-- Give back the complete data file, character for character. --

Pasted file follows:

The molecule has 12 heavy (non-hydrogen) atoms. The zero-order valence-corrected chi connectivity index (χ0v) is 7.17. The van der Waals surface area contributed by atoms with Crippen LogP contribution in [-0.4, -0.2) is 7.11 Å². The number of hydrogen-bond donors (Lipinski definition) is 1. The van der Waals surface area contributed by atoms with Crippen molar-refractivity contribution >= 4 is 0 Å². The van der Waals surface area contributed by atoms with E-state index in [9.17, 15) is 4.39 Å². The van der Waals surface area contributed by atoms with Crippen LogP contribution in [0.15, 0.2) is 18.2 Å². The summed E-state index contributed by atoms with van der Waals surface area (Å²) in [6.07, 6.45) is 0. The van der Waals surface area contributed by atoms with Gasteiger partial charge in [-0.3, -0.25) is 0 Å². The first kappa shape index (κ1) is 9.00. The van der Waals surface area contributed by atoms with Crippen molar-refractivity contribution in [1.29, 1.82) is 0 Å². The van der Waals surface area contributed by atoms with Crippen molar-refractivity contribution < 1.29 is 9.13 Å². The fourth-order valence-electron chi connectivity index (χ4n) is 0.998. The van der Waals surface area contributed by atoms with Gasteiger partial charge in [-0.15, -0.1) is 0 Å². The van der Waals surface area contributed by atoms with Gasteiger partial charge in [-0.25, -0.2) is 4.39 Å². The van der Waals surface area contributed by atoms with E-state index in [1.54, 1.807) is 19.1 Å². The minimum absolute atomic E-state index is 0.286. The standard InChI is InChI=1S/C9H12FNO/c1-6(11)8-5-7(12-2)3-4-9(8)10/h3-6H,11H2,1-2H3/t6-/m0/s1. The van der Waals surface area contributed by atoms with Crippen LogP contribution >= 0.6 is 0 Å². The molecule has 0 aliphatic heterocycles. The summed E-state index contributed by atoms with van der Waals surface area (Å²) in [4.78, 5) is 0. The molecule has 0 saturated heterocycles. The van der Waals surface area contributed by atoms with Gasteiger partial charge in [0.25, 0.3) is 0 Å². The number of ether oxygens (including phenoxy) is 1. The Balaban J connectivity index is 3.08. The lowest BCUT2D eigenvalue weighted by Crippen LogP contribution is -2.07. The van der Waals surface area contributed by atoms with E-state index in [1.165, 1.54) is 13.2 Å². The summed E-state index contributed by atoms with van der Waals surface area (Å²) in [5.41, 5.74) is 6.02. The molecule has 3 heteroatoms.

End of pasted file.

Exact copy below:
The molecule has 12 heavy (non-hydrogen) atoms. The zero-order valence-corrected chi connectivity index (χ0v) is 7.17. The van der Waals surface area contributed by atoms with Crippen LogP contribution in [-0.4, -0.2) is 7.11 Å². The number of hydrogen-bond donors (Lipinski definition) is 1. The van der Waals surface area contributed by atoms with Crippen molar-refractivity contribution >= 4 is 0 Å². The van der Waals surface area contributed by atoms with E-state index in [9.17, 15) is 4.39 Å². The van der Waals surface area contributed by atoms with Crippen LogP contribution in [0.15, 0.2) is 18.2 Å². The summed E-state index contributed by atoms with van der Waals surface area (Å²) in [6.07, 6.45) is 0. The van der Waals surface area contributed by atoms with Gasteiger partial charge in [-0.3, -0.25) is 0 Å². The first kappa shape index (κ1) is 9.00. The van der Waals surface area contributed by atoms with Crippen molar-refractivity contribution in [1.29, 1.82) is 0 Å². The van der Waals surface area contributed by atoms with Crippen molar-refractivity contribution < 1.29 is 9.13 Å². The fourth-order valence-electron chi connectivity index (χ4n) is 0.998. The van der Waals surface area contributed by atoms with Gasteiger partial charge in [-0.15, -0.1) is 0 Å². The van der Waals surface area contributed by atoms with Gasteiger partial charge in [-0.25, -0.2) is 4.39 Å². The van der Waals surface area contributed by atoms with E-state index in [1.54, 1.807) is 19.1 Å². The minimum absolute atomic E-state index is 0.286. The standard InChI is InChI=1S/C9H12FNO/c1-6(11)8-5-7(12-2)3-4-9(8)10/h3-6H,11H2,1-2H3/t6-/m0/s1. The van der Waals surface area contributed by atoms with Crippen LogP contribution >= 0.6 is 0 Å². The molecule has 0 aliphatic heterocycles. The summed E-state index contributed by atoms with van der Waals surface area (Å²) in [4.78, 5) is 0. The molecule has 0 saturated heterocycles. The van der Waals surface area contributed by atoms with Gasteiger partial charge in [0.25, 0.3) is 0 Å². The number of ether oxygens (including phenoxy) is 1. The Balaban J connectivity index is 3.08. The lowest BCUT2D eigenvalue weighted by Crippen LogP contribution is -2.07. The van der Waals surface area contributed by atoms with E-state index in [1.165, 1.54) is 13.2 Å². The summed E-state index contributed by atoms with van der Waals surface area (Å²) in [5.41, 5.74) is 6.02. The molecule has 3 heteroatoms.